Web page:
The Margin: 3 reasons to sleep more: avoid dementia, have great sex and become a better investor

by | Mar 17, 2023 | Stock Market

It’s been quite a week for troubled sleep, between daylight-saving time taking away an hour last weekend, and the current banking crisis rattling investors and leading people to wonder whether their money is safe. So with World Sleep Day falling on Friday, it’s a great time to refocus on sleep hygiene — especially since more than a third of American adults are sleep-deprived, according to the CDC, which means they are getting less than the recommended seven hours of sleep every night. This costs the U.S. economy $411 billion a year in lost productivity, as insufficient sleep is linked to daily stress, lack of alertness and memory problems, as well as chronic conditions such as obesity, diabetes and stroke.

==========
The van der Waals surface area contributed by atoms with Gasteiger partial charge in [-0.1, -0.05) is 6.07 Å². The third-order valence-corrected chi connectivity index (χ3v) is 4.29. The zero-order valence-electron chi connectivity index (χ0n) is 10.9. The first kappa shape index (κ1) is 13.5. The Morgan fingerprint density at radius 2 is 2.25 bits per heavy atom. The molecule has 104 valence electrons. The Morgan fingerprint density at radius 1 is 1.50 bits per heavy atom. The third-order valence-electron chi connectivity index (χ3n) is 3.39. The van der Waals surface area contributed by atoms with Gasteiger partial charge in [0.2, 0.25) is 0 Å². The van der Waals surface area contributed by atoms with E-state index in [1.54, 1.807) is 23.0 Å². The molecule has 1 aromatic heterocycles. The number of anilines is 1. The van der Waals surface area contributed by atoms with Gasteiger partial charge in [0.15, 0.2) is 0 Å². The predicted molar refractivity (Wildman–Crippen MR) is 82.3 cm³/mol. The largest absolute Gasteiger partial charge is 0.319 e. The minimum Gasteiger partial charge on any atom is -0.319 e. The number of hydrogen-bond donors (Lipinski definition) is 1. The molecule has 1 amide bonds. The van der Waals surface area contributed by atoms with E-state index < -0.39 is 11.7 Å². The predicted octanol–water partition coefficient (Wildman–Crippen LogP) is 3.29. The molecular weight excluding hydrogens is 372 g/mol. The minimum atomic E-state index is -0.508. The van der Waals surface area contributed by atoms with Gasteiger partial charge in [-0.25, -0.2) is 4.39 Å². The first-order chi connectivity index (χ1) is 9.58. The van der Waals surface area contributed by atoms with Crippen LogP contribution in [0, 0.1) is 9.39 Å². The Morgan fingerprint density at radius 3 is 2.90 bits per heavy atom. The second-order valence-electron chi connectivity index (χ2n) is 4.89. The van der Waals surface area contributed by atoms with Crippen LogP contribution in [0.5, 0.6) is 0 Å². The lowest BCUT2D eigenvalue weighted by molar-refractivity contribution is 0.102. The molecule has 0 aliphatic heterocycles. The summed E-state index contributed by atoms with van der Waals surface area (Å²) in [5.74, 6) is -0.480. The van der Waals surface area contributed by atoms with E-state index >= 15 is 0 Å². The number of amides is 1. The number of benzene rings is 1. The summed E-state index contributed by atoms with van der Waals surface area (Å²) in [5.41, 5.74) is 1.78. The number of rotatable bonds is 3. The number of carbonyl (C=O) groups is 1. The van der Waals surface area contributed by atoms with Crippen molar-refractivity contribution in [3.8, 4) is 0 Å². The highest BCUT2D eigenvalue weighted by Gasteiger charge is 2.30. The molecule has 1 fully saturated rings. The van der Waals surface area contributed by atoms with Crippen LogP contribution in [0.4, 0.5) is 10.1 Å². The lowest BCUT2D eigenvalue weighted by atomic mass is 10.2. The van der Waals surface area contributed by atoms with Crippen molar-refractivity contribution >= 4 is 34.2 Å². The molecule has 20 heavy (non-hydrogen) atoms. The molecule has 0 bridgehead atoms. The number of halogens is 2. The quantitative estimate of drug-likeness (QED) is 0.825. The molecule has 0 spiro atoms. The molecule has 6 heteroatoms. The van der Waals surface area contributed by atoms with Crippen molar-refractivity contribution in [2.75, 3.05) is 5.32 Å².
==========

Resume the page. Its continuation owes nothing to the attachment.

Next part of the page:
Read more: World Sleep Day: 6 ways to sleep better — and keep recovering from daylight-saving time What’s more, new research is drawing a clearer link between sleep hygiene and mental health. The National Sleep Foundation’s latest Sleep in America Poll, released in time for daylight-saving time and the 25th anniversary of Sleep Awareness Week this week, found a strong link between sleep and depressive symptoms. Almost seven in 10 adults (65%) in the survey who reported being dissatisfied with their sleep also experienced mild or greater levels of depressive symptoms. But the individuals reported practicing healthy sleep behaviors — like keeping the same bedtimes and wake times each day, and getting at least seven hours of sleep — had less depressive symptoms, and they reported better moods. You can enjoy plenty of other rewards with more shut-eye, such as staying slim and performing better at work. And here are three more key reasons to seek a good night’s sleep. Good sleep cuts your risk of dementia A 2021 study published in the scientific journal Nature Communications found that middle-age adults who slept just six hours or less a night were 30% more likely to develop dementia in their late 70s compared with people in their 50s and 60s who snoozed for a solid seven hours. This large-scale study analyzed survey data from almost 8,000 U.K. adults over 25 years, starting when the subjects were in their 50s. It linked this data with dementia diagnoses, and found that people who consistently reported getting six hours or less of sleep on the average weeknight were more likely to be diagnosed with dementia almost three decades later. When broken down by decade, the 50-year-olds sleeping six hours or less had a 22% higher risk of dementia, and 60-year-olds were 37% more likely to be diagnosed. There was no general difference between men and women. And this higher risk was independent of risks related to socioeconomic status, their risk of having a cardiovascular event like a heart attack or stroke, or behavioral and mental health fa …

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